Council for the National Interest
from Vicki Briault
Subject: Tsunami and debt
Dear Friends and Relations,
translated the enclosed article on Sunday for the CADTM hoping to get it
Love and best wishes to all,
PS For people who kindly helped me with the rereading of a chapter in Your Money or Your Life, we should be getting copies soon (it was delayed, they always are it seems) and I will send you each one by way of thanks.
donations may well end up servicing the
By Damien Millet and Eric Toussaint (*)
since the earthquake that struck off the coast of
countries are affected:
end of 2003, the total external debt of the eleven countries came to 406
billion dollars . Their economic performance varied
greatly, as did their creditors . Promising countries
In 2003, the eleven countries repaid a total of 68 billion dollars to their foreign creditors, as compared to 60 billion the preceding year. Their governments alone repaid 38 billion dollars . It is an enormous drain on their resources: between 1980 and 2003, repayments totalled eleven times the amount owed in 1980, while at the same time, that original debt had increased fivefold .
The amount of international aid so far pledged is estimated at 6 billion dollars, 4 billion of which will come from official institutions. Without wishing to discourage the wave of generosity, which relieves the donors' consciences long before it reaches the victims, it is urgent to point out that the eleven countries shell out six times that much in debt repayments each year. So the grossly over-publicised generosity, even when it is sincere, remains a very subtle mechanism for sucking the wealth of the populations of the South towards their rich creditors. If only December's tragedy could serve to highlight that other tragedy, going well beyond the eleven countries hit by the tsunami: the debt. Because of it, and with the complicity of the local ruling classes who have a personal interest in keeping their countries indebted, States do not guarantee the fulfilment of their people's basic needs; poverty and corruption are widespread; political and economic sovereignty have become meaningless concepts for dozens of countries; natural resources are pillaged or sold off to powerful multinational corporations; farmers are forced to grow cash crops for export to the detriment of subsistence crops. The debt is the particularly vigorous nerve centre of a predatory and oppressive economic model.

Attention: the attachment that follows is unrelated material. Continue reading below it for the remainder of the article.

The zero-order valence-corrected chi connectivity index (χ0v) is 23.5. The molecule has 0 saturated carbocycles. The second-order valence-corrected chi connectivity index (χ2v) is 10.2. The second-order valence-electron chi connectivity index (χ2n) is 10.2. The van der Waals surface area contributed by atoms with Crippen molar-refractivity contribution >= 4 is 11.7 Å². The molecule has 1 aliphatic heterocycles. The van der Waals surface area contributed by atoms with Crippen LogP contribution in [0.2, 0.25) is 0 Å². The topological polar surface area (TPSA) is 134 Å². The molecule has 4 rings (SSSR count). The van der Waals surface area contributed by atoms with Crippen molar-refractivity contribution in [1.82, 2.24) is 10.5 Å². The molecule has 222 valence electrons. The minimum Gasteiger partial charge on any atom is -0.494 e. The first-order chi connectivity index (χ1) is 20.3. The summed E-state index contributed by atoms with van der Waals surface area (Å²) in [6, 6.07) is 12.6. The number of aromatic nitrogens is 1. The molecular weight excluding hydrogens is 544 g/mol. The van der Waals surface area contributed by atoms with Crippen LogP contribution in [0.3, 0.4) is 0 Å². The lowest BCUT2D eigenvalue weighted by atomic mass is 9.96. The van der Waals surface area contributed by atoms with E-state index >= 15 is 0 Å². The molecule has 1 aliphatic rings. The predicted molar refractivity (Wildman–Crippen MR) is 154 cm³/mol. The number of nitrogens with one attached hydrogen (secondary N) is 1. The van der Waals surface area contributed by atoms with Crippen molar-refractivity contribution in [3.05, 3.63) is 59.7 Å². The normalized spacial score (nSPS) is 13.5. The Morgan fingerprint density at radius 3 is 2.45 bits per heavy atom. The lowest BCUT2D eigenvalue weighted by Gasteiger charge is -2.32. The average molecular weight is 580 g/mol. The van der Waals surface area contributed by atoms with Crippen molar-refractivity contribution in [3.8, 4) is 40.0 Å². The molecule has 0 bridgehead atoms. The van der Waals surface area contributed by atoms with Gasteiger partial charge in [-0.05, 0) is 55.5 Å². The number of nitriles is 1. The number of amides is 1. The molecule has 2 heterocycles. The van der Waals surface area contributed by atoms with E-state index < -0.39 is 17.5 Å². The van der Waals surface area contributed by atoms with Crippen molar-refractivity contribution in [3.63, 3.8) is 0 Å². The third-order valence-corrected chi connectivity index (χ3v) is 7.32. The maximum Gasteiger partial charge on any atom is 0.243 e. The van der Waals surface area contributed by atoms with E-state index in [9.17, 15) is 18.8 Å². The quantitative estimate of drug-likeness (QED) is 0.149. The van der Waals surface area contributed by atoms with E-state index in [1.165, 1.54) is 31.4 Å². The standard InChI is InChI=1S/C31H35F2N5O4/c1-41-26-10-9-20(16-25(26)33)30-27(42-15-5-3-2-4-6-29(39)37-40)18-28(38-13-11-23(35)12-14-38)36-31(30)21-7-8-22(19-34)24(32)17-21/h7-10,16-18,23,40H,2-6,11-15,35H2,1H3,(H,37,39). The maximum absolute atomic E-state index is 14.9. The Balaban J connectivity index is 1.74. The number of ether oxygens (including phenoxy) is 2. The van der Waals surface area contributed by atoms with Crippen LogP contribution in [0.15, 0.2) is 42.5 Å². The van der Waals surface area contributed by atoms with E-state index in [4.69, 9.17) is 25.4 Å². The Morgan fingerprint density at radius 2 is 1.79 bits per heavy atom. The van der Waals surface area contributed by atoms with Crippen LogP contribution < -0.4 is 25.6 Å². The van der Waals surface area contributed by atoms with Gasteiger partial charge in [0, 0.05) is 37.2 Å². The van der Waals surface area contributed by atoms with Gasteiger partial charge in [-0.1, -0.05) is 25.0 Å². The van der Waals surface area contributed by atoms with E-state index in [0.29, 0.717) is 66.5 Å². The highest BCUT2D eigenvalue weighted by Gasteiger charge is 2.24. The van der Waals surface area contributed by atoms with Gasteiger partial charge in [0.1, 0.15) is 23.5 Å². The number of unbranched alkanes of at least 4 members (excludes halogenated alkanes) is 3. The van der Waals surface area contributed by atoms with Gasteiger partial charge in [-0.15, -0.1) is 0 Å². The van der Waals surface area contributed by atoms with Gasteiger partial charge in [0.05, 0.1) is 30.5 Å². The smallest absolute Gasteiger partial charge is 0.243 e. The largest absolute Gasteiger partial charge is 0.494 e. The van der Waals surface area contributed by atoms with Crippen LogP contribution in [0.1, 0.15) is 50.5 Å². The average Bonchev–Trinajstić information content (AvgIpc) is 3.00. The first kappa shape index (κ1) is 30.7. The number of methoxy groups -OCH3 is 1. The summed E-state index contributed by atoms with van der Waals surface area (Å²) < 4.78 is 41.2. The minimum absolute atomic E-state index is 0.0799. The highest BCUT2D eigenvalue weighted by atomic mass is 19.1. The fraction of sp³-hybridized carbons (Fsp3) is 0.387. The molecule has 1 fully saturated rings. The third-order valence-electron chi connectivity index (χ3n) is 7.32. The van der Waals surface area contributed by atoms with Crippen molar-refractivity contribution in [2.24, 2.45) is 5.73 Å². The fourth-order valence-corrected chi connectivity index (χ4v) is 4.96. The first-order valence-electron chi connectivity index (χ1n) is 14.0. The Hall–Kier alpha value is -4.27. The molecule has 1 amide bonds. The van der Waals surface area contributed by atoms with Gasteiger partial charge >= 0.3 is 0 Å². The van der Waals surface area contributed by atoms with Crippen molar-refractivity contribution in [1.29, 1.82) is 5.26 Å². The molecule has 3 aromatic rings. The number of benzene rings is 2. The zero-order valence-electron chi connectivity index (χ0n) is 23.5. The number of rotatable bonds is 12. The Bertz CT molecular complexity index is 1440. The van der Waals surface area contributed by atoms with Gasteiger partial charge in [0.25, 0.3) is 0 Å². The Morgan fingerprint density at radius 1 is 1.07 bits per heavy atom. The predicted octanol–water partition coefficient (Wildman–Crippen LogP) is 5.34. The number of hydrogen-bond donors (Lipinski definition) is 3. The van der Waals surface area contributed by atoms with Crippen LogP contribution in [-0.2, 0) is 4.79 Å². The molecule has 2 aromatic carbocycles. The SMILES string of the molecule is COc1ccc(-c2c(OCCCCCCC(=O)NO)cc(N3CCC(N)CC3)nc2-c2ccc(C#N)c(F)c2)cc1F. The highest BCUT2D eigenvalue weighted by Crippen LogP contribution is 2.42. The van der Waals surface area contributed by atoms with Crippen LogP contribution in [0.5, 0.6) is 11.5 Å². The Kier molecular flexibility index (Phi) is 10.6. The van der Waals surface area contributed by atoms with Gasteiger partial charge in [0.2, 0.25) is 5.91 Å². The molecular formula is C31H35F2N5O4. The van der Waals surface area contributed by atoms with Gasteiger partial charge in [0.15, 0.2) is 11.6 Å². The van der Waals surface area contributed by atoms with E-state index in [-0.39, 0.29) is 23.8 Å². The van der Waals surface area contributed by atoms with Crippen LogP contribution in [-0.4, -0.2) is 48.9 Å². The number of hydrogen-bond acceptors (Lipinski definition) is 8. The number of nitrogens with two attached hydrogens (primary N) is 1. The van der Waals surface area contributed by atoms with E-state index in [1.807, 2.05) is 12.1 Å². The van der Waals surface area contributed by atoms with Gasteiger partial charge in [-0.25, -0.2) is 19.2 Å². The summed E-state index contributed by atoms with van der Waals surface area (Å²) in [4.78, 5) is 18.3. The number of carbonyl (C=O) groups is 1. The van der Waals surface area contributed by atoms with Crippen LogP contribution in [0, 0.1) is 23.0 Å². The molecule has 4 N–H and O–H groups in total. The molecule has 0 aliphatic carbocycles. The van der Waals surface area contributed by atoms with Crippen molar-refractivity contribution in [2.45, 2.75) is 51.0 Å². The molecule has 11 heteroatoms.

What creditor would dare declare publicly that they still intend to obtain repayments from such badly damaged countries? Nevertheless, none has definitely given up. The long-awaited Paris Club meeting, (17 days after the quake) attended by 19 rich countries, should fool no one. The creditors are ready to suspend repayments, with no significant cancellation of the debt, all the better to lay down strict conditionalities enforced by the IMF. Yet this is the same IMF which already distinguished itself during the 1997-1998 crisis with remedies worse than the disease.
As a mater of conscience, all creditors can decide to renounce their debts. Without delay. It has already happened in recent years for geopolitical reasons . Hundreds of social movements present in the region, particularly the CADTM and Jubilee South networks, have called for cancellation, showing the objective solidarity that exists among all those who have first-hand experience of the tyranny of the debt. A moratorium or simple reduction will not do. Only the total and unconditional cancellation of the external public debt of the stricken countries, with local citizens' control over the money thus freed up, can be an adequate response to the scale of the tsunami disaster. Otherwise, the only purpose your donations will serve, in the end, is to help the devastated countries to repay their debt - a debt that has become immoral.
Damien Millet is president of CADTM France, Eric Toussaint is president of
from Dahr Jamail
Date: Januaru 13, 2005
Subject: A Restless Calm in
« This is not a life. |
A Restless Calm
I m typing as mortars are blasting away in the nearby Green Zone. Mortars are easy to tell-the higher pitched thunk of their launch, then a pause, then a loud boom that echoes through the still night. Blaring sirens wail in the distance, along with the random cracking of gunfire. Nightfall always seems to bring action in this area of central Baghdad-just last night there were many sporadic gun battles out my window.